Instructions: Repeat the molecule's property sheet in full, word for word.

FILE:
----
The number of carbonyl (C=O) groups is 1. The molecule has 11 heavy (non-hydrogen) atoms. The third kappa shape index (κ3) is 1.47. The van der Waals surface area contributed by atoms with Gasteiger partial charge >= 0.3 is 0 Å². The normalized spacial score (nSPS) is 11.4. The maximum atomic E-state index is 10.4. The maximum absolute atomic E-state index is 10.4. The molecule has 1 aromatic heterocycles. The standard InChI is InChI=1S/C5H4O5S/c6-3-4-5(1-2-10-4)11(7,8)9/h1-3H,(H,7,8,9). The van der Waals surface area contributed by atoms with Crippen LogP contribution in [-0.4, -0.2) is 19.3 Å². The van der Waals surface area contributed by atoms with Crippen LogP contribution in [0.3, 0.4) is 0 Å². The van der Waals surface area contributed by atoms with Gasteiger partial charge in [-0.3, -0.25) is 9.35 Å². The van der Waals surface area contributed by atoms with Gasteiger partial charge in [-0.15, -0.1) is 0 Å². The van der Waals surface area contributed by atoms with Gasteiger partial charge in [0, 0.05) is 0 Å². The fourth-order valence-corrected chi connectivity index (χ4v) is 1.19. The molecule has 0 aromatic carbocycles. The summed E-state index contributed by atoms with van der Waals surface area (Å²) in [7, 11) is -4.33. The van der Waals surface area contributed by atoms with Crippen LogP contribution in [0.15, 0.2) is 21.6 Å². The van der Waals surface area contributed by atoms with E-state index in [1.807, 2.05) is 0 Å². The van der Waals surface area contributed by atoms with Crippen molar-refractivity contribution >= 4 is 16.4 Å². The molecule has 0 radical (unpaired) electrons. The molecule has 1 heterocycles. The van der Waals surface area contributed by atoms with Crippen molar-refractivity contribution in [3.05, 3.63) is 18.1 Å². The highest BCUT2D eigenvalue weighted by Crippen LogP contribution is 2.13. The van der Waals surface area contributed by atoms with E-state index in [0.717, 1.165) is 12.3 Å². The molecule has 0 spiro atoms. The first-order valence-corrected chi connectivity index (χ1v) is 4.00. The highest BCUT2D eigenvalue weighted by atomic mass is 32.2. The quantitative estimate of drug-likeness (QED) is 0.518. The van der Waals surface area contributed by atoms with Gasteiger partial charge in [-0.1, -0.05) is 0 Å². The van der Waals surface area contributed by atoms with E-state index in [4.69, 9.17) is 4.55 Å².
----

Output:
The number of carbonyl (C=O) groups is 1. The molecule has 11 heavy (non-hydrogen) atoms. The third kappa shape index (κ3) is 1.47. The van der Waals surface area contributed by atoms with Gasteiger partial charge >= 0.3 is 0 Å². The normalized spacial score (nSPS) is 11.4. The maximum atomic E-state index is 10.4. The maximum absolute atomic E-state index is 10.4. The molecule has 1 aromatic heterocycles. The standard InChI is InChI=1S/C5H4O5S/c6-3-4-5(1-2-10-4)11(7,8)9/h1-3H,(H,7,8,9). The van der Waals surface area contributed by atoms with Crippen LogP contribution in [-0.4, -0.2) is 19.3 Å². The van der Waals surface area contributed by atoms with Crippen LogP contribution in [0.3, 0.4) is 0 Å². The van der Waals surface area contributed by atoms with Gasteiger partial charge in [-0.3, -0.25) is 9.35 Å². The van der Waals surface area contributed by atoms with Gasteiger partial charge in [-0.15, -0.1) is 0 Å². The van der Waals surface area contributed by atoms with Gasteiger partial charge in [0, 0.05) is 0 Å². The fourth-order valence-corrected chi connectivity index (χ4v) is 1.19. The molecule has 0 aromatic carbocycles. The summed E-state index contributed by atoms with van der Waals surface area (Å²) in [7, 11) is -4.33. The van der Waals surface area contributed by atoms with Crippen LogP contribution in [0.15, 0.2) is 21.6 Å². The van der Waals surface area contributed by atoms with E-state index in [1.807, 2.05) is 0 Å². The van der Waals surface area contributed by atoms with Crippen molar-refractivity contribution >= 4 is 16.4 Å². The molecule has 0 radical (unpaired) electrons. The molecule has 1 heterocycles. The van der Waals surface area contributed by atoms with Crippen molar-refractivity contribution in [3.05, 3.63) is 18.1 Å². The highest BCUT2D eigenvalue weighted by Crippen LogP contribution is 2.13. The van der Waals surface area contributed by atoms with E-state index in [0.717, 1.165) is 12.3 Å². The molecule has 0 spiro atoms. The first-order valence-corrected chi connectivity index (χ1v) is 4.00. The highest BCUT2D eigenvalue weighted by atomic mass is 32.2. The quantitative estimate of drug-likeness (QED) is 0.518. The van der Waals surface area contributed by atoms with Gasteiger partial charge in [-0.1, -0.05) is 0 Å². The van der Waals surface area contributed by atoms with E-state index in [4.69, 9.17) is 4.55 Å².